They’ve started and are going well. My student is getting into the swing of things, happy to learn and seems to be gaining confidence. I know there are likely to be dips in enthusiasm, but, for now, it’s plain sailing on a sunny day with a light breeze.
So, having conscientiously avoided home-work for years, I’m right in there doing and making it. I’m trying to explain things in English rather than French but that’s a work in progress.
The next piece of news is much much more important in my eyes: I have my first translation contract.
Not voluntary work (Each done with pleasure, but ‘thank you’ doesn’t pay the bills, does it?)
Not very big, yet with potential to be a recurring job.
Not passed on by another translator or agency or Dad.
My very own.
A job found by me with a large bit of help from a friend, I’ll admit it, but it feels like the biggest thing in years. And better still: it’s going to be read by a good few people so I’m all the more excited.
Now to do a brilliant piece of work. The bestest I’ve ever done. 😉
Speaking of a little (or large) bit of help from my friends…
Should you think of someone who could benefit from my language services, do tell me, please don’t hesitate: I’d love to know them. Do also tell them about me if you get the chance.
I forgot how to save photos smaller to upload them, so this became a forgotten draft. Sorry. Just before Christmas I remembered and have been meaning to finish this post since. Here you have it, piccies included.
For my birthday I got 20 red roses and tickets to go and see Sting. (I’ll tell you more about the symphonic experience in a later post.)
Right. I know that wasn’t yesterday, but look anyway:
I thought I’d write and post some photos, specially with summer having rushed off and autumn galloping in…
I’ll start with the Mont Blanc simply because I spent a couple of weeks working in Savoie this summer, took some nice clear mountain pictures and want to show them off.
This little hut was next to our neighbours’ house. Most traditional chalets have a cold store like this where they would have kept things like grain and hay over the winter.
Work isn’t always hard and can have perks you don’t expect.
I spent some very relaxing cooking or washing up times having a book read out loud to me, all about Savoie customs and life in previous centuries. As well as making much lighter work, I learnt loads of old savoyard tricks and admired beautiful old sepia photos.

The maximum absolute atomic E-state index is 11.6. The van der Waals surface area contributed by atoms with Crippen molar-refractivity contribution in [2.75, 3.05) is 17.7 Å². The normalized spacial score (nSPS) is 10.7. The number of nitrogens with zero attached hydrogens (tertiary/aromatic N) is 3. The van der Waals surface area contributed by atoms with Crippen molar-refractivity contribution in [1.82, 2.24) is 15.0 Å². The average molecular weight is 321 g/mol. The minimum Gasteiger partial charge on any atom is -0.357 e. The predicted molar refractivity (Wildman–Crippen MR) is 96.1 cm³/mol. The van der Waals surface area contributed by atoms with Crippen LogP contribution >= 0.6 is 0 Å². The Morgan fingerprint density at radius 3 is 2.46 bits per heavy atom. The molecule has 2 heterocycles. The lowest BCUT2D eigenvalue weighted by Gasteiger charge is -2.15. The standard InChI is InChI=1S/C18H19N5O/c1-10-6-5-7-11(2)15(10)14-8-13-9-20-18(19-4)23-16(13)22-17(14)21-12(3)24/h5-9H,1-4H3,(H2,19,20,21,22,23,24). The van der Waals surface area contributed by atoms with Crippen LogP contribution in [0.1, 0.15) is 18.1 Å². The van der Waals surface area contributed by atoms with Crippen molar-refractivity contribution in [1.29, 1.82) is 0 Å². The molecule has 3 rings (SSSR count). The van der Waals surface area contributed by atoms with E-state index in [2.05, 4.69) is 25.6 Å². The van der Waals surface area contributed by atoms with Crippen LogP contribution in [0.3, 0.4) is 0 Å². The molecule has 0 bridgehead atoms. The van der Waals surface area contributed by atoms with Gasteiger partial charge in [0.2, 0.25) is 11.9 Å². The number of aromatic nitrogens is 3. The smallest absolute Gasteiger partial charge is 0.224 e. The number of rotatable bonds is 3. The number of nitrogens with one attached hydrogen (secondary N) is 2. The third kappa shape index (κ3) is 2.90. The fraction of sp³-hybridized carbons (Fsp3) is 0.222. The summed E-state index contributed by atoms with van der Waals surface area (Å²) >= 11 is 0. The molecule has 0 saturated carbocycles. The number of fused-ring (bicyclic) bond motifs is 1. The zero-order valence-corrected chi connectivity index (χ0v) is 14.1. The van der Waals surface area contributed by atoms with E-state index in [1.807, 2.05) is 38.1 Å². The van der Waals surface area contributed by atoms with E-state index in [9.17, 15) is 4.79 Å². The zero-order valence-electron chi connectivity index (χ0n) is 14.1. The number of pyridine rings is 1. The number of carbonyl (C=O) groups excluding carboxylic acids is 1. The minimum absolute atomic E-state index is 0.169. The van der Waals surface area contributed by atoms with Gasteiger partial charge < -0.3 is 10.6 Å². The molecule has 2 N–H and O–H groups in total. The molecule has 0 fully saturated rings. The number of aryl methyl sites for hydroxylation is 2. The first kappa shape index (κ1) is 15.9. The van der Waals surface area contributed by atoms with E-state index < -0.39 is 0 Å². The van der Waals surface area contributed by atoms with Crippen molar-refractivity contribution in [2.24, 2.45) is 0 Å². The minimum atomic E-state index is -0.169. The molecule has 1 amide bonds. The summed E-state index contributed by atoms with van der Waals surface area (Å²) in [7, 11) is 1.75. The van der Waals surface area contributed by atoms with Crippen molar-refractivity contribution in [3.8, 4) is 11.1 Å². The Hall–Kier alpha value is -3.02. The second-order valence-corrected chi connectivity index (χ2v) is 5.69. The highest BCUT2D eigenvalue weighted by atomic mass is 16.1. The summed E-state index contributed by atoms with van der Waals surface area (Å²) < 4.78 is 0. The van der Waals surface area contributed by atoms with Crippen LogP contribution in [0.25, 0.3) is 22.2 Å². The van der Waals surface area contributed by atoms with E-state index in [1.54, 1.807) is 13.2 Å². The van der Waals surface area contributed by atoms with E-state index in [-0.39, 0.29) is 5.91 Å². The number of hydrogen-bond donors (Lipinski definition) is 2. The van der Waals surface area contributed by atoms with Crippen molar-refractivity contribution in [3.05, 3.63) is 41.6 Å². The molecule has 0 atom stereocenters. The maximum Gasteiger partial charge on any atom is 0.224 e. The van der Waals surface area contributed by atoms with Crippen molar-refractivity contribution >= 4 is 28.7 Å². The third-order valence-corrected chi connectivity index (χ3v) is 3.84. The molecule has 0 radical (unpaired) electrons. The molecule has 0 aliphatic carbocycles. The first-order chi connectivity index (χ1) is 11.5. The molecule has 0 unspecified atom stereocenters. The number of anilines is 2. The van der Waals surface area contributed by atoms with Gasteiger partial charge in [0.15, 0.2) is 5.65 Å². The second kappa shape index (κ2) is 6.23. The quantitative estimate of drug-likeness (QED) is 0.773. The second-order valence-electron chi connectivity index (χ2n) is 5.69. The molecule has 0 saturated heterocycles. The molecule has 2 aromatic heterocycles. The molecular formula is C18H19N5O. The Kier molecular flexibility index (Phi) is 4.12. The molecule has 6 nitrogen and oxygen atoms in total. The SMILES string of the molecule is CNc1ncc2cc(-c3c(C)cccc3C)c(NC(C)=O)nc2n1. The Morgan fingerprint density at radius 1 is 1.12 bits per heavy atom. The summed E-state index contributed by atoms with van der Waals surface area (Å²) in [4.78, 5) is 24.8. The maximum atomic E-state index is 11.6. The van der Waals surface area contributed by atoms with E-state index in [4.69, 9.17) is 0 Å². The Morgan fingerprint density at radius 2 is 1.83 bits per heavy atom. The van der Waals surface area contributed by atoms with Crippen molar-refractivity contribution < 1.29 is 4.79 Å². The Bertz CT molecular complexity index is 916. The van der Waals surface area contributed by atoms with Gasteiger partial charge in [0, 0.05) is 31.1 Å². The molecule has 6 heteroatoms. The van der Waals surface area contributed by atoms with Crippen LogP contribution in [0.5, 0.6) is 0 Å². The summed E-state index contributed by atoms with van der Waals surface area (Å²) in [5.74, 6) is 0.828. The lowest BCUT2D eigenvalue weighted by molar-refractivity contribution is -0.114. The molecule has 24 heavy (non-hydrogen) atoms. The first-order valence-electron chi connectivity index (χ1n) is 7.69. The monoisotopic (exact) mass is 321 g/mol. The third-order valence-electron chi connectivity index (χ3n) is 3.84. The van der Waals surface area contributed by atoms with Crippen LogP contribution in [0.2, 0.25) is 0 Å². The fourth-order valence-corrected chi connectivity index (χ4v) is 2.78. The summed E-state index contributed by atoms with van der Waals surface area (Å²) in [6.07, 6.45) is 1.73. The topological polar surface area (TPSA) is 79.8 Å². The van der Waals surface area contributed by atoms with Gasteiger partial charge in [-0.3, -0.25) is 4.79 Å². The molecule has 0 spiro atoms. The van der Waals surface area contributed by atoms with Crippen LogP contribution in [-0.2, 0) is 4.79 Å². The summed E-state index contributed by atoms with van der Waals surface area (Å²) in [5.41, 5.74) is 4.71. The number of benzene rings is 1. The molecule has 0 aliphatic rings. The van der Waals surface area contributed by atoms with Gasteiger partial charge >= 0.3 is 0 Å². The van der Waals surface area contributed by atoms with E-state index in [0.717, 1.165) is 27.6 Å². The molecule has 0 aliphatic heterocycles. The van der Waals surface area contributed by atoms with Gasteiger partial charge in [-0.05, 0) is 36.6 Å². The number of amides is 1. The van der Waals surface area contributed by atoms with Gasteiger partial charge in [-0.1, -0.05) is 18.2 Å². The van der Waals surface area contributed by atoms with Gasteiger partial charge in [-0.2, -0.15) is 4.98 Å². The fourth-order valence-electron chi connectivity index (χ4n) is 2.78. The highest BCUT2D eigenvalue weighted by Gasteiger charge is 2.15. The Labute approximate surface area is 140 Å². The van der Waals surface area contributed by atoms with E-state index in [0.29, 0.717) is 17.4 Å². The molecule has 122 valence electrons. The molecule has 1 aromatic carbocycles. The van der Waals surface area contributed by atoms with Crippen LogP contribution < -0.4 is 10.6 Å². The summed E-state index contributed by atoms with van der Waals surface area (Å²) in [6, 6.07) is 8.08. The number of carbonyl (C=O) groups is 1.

I worked as home-help for a disabled lady and her sister took us round the mountain in the family’s work van to see sights and go for a walk.
My Beloved having lent me his camera, I was snap-happy, testing features like zoom, panoramic and more.
This combination yielded a squillion photos from which I’ve had a hard job choosing.
Here are my favourites.
See, out of 500 taken, these are only a drop in the ocean and you still have lots of examples of my photographic skill (!) to admire.
(So many in fact that, having finally published this post last night, I decided it was stupidly heavy to load. This morning, I scaled all the photos down for an easier read.)
Luckily for me, fuzzy photos made it a bit less difficult to choose.
The Alps are so beautiful! I keep repeating this and thinking it, over and again, every time I look back at the photos.
May I have inspired you to take a climb and a breath of fresh air!
Next is one of my favourite mountains and I forgot it’s name. It’s a stereotypical mountain shape and I find it so satisfying to look at.
I first thought of the Pic du Midi, but then remembered that’s in the Pyrenees, and anyway the name simply didn’t sound right… Google has come up trumps finding me this link which shows the Aiguille Verte from a different viewpoint.
So the peak with ‘midi’ in its name could have been that one, but judging from the earlier link it’s probably this next spikey friend of Mr Mont Blanc’s.
I’m not sure whether this was the one, but while I was in the Val d’Arly, there was a lot of talk about some awesome engineers and crew managing to figure out how to drain a glacier that was fit to burst above a large alpine town.
It was tense.
Those guys have my respect and then some: great inspiration, resourcefulness and inventiveness and most of all courage to work on the dodgy landscape in the first place.
A climbing frame…
and its natural habitat. 😉
(Argh! The frame extending above a picture, underneath the previous one, is annoying! I’ve successfully fought the previous occurrence with waffle. How does one make a frame obey?)
And a final shot before turning my back on the majestic view.
From left to right: the Aiguille Verte, the Aiguille du Midi, the glacier and Mr Mont Blanc.
After torrential rain and the impression the monsoon had found France a nice place to emigrate to, we’ve had heat for a week, growing heat, cooking heat, both gorgeous and horrible at the same time.
My body’s just about used to it by now and in the afternoon if I don’t move too much I don’t get soggy 😛 but I’m certainly not going out this lunch time and the shutters are lowered to keep the flat cool. The season has begun when being right above the basement is a blessing. What causes my toes to shrink back in horror if I forget to put them into my slippers throughout the winter is a beautiful lovely cooling surface underfoot now the heat pervades almost everything.
25C already and rising. Hip hip hooray for the nice cool floor.